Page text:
I often think the strongest human feeling is that of nostalgia. It may be nostalgia for something real, or for something imagined, but that misty-eyed longing for the “good old days” is like a dopamine hit to the brain cells. People lose all sense of judgement and just give into that feeling, and readily shell out some cash.
That is because nostalgia is a powerful weapon especially when someone is trying to sell you something. This is why The Rolling Stones still sell out arenas, the reason Netflix can laugh its way to the bank with the 80s stylings of Stranger Things. Nostalgia sells, if packaged well.
Nowhere is this truer than in the watch industry. Not a single year goes by without a host of manufactures releasing new models or novelties, as either limited editions or in permanent collections, that tap into nostalgia. Thankfully, most of the time, the results are great because most manufactures that have been around for a while (hundreds of years in some cases) have a wealth of archival designs to call upon.
After all, nostalgia is good, and it works, if the product that you’re being sold is still top notch. Just look at Paul McCartney’s legendary headlining gig at Glastonbury last week, for instance. Just like great songs, great design never goes out of style, especially if you marry nostalgia for a timeless piece of design to modern materials and engineering.
Another reason for re-issues of old designs has got to be the boom in vintage watches over the past few years. As I have written in my previous columns, vintage watches, as collectibles, have been a craze for over half a decade now, and this is a market that is driven almost entirely by watch enthusiasts. Mid-century designs—be it a classic Omega Seamaster dress watch or a Rolex Explorer 1016, or the Universal Genève Polerouter, or the original Seiko “Willard” dive watch—have proved to be durable and stylish even today. And alongside this resurgent popularity of vintage designs has been the gradual shrinking of watch sizes.
Now, a Seiko 62MAS dive watch (see Instagram photo above) from the Sixties would cost you an arm and a leg, and even if you do buy it, you certainly cannot take it diving. But a heavyweight manufacture like Seiko knows that the demand is there. It knows that enthusiasts would like a mid-sized dive watch with a proven design heritage. So, in 2020, Seiko released a new line of divers modelled on the 62MAS, the SPB 14x line (see Instagram photo below), in three colourways.
The new watches kept the same mid-century “skin-diver” look, but the upgrades were all modern, from a sapphire crystal, to a technically more advanced automatic movement with a 70-hour power reserve, and high quality stainless steel case with anti-scratch coating, to mention just a few. They were a hit then, and they continue to be a hit now. In fact Seiko has had an exemplary recent track record of re-issuing old, iconic designs with modern upgrades. But it’s not alone.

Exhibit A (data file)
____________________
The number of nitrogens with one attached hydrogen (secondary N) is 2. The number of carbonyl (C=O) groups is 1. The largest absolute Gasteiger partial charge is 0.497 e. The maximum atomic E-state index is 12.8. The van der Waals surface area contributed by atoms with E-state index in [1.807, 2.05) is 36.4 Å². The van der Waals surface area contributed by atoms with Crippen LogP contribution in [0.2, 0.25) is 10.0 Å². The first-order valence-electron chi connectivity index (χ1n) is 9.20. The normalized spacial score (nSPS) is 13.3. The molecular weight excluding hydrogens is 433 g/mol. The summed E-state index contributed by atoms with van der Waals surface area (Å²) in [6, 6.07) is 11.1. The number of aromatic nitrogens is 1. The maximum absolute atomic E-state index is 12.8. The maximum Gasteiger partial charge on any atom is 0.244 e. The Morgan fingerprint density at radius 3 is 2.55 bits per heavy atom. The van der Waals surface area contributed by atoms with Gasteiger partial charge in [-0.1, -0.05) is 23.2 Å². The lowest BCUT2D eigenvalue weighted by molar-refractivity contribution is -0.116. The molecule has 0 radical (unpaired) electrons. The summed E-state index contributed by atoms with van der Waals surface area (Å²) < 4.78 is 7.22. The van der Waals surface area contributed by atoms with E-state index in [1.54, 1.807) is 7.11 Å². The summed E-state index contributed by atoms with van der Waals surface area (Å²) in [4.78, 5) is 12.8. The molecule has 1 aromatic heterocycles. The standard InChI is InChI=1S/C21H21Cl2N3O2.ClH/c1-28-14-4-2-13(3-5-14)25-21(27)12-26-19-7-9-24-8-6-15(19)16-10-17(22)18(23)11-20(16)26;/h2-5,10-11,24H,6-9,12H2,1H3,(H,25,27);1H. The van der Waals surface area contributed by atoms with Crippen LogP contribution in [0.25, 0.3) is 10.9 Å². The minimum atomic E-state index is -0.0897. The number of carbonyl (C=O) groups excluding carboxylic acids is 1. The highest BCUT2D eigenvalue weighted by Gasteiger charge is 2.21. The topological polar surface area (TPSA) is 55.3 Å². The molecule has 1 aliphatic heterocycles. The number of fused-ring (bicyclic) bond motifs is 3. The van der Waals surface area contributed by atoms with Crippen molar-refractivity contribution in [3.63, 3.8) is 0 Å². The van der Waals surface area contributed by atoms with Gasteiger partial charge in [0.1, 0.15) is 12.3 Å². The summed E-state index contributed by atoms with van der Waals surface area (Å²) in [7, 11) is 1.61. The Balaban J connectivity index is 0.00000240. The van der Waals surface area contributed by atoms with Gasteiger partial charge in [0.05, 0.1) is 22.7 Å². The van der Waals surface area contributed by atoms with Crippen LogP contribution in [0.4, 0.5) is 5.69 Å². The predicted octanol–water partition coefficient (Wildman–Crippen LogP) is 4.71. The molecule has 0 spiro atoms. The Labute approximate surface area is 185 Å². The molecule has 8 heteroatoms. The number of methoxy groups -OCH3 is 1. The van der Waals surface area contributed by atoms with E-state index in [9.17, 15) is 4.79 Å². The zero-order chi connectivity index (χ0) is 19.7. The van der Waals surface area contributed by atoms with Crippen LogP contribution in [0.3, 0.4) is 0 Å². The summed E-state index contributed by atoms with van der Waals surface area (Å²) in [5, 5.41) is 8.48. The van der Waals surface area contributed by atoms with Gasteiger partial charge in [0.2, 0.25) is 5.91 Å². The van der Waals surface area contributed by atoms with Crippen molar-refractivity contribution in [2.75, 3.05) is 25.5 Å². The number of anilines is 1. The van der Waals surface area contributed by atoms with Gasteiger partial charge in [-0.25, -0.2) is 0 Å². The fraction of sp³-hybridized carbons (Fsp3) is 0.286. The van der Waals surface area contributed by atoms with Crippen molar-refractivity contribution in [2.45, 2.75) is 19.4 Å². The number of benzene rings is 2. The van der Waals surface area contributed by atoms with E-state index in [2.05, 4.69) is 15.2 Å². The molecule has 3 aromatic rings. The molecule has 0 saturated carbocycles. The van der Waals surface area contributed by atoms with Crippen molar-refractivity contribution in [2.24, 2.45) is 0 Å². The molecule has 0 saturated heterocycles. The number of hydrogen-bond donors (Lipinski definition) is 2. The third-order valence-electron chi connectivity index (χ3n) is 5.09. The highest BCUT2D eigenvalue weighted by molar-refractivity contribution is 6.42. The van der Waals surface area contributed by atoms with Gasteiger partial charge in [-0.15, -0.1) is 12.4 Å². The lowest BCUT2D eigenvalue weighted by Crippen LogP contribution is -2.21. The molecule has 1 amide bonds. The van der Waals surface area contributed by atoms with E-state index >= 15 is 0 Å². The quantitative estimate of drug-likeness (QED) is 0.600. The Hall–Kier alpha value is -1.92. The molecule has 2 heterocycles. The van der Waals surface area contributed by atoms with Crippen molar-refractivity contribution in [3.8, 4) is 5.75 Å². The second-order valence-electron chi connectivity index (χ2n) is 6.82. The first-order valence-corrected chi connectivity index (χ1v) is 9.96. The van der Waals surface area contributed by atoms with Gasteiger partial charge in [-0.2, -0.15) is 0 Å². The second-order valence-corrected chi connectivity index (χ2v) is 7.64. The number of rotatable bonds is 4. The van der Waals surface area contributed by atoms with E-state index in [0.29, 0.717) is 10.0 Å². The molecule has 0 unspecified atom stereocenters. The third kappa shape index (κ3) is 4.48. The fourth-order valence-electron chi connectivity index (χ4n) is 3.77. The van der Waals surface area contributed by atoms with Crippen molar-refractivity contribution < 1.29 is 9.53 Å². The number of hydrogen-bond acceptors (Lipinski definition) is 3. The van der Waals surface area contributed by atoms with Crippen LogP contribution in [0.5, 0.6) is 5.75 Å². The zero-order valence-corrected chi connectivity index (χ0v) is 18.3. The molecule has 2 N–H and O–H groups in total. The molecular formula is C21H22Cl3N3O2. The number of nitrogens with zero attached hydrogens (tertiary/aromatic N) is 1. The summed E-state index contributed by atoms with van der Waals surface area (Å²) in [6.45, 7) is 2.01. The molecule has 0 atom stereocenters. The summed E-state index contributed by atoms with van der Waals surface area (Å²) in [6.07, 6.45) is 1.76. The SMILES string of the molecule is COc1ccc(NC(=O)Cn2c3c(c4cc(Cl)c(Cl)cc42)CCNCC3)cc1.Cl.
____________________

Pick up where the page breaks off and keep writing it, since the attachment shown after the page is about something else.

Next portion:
Let’s look at a fantastic example from earlier this year, at the highest end of the Swiss watch market. At the Watches & Wonders trade fair in Geneva in early April, among all the great new models and novelties, there was one watch that garnered most of the headlines. This was Vacheron Constantin’s Les Historiques 222 Ref. 4200H/222J-B935, a beautiful integrated-bracelet sports watch in gold. A new version of the cult classic 222, which was released in 1977 at the height of the luxury sports watch boom (led by Audemars Piguet’s Royal Oak in 1972 and Patek Philippe’s Nautilus in 1976), the new 222 hits all the same highs, and with better, modern materials and engineering. It’s fair to say that nobody really saw it coming, but now it has already become one of the biggest releases of the year.
The 1970s were the decade of funky wristwatch designs, and also the decade when the quartz revolution, ushered in by Seiko in 1969, put most Swiss watchmakers out of business. The ones that survived, like Tissot, combined quartz movements and the craze for steel sports watches with integrated bracelets to stay relevant. For Tissot, this was the Seastar, a flagship model unveiled in 1978.
Years later, in early 2021, Tissot hit a home-run by bringing back the Seastar’s design to create the quartz PRX sports watch in 40mm. Probably the biggest release of the year, Tissot followed it up with an automatic version in June last year. Its continued popularity has seen the release of a svelte 35mm version in March, followed by a 42mm PRX automatic chronograph earlier this month.
At the budget end of the spectrum lies Timex, a brand also on a nostalgia-driven spree, re-imagining watch models from the 1960s and 70s to great effect. Long associated with low-cost, functional and fun quartz watches, Timex threw a curve-ball in 2017 by releasing a 34mm handwound dress watch, the Marlin. Not seen since the 1960s, it quickly became a hit.
Then Timex topped that by reviving its very own 70s steel quartz sports watch, the Q, in 2019. Over the past three years, Timex Q has brought the hype, becoming a cult classic all over again. So much so that Timex has just released a Q with a GMT function. I think I can safely predict that it’s going to be a huge hit too.
Never bet against nostalgia.
Handwound is a column on watches and watchmaking.